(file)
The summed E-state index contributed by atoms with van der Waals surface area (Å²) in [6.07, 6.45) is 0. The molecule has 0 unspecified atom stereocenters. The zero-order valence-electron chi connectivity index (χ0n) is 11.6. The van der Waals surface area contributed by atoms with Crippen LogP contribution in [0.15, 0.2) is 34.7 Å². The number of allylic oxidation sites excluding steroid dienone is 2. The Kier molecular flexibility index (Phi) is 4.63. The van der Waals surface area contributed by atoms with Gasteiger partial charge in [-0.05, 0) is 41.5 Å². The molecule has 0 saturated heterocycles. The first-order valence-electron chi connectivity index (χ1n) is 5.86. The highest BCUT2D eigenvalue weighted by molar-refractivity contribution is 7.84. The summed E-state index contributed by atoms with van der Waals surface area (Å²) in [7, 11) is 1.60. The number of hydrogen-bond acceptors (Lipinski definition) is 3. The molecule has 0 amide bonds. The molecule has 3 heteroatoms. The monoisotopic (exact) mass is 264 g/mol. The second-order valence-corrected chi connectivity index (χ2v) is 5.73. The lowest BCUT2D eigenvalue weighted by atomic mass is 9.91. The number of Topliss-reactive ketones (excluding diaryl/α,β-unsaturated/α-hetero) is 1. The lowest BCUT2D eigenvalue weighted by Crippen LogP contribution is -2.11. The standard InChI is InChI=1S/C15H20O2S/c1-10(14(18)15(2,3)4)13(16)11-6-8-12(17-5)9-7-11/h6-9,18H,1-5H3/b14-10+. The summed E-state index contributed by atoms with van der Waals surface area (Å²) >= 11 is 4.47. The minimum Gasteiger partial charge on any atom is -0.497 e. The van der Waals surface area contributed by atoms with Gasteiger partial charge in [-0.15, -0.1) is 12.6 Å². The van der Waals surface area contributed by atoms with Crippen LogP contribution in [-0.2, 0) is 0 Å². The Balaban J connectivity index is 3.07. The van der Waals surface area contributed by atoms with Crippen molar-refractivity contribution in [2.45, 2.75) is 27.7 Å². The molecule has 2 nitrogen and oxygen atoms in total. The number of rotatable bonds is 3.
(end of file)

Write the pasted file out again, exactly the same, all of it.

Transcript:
The summed E-state index contributed by atoms with van der Waals surface area (Å²) in [6.07, 6.45) is 0. The molecule has 0 unspecified atom stereocenters. The zero-order valence-electron chi connectivity index (χ0n) is 11.6. The van der Waals surface area contributed by atoms with Crippen LogP contribution in [0.15, 0.2) is 34.7 Å². The number of allylic oxidation sites excluding steroid dienone is 2. The Kier molecular flexibility index (Phi) is 4.63. The van der Waals surface area contributed by atoms with Gasteiger partial charge in [-0.05, 0) is 41.5 Å². The molecule has 0 saturated heterocycles. The first-order valence-electron chi connectivity index (χ1n) is 5.86. The highest BCUT2D eigenvalue weighted by molar-refractivity contribution is 7.84. The summed E-state index contributed by atoms with van der Waals surface area (Å²) in [7, 11) is 1.60. The number of hydrogen-bond acceptors (Lipinski definition) is 3. The molecule has 0 amide bonds. The molecule has 3 heteroatoms. The monoisotopic (exact) mass is 264 g/mol. The second-order valence-corrected chi connectivity index (χ2v) is 5.73. The lowest BCUT2D eigenvalue weighted by atomic mass is 9.91. The number of Topliss-reactive ketones (excluding diaryl/α,β-unsaturated/α-hetero) is 1. The lowest BCUT2D eigenvalue weighted by Crippen LogP contribution is -2.11. The standard InChI is InChI=1S/C15H20O2S/c1-10(14(18)15(2,3)4)13(16)11-6-8-12(17-5)9-7-11/h6-9,18H,1-5H3/b14-10+. The summed E-state index contributed by atoms with van der Waals surface area (Å²) >= 11 is 4.47. The minimum Gasteiger partial charge on any atom is -0.497 e. The van der Waals surface area contributed by atoms with Gasteiger partial charge in [-0.15, -0.1) is 12.6 Å². The van der Waals surface area contributed by atoms with Crippen LogP contribution in [-0.2, 0) is 0 Å². The Balaban J connectivity index is 3.07. The van der Waals surface area contributed by atoms with Crippen molar-refractivity contribution in [2.45, 2.75) is 27.7 Å². The molecule has 2 nitrogen and oxygen atoms in total. The number of rotatable bonds is 3.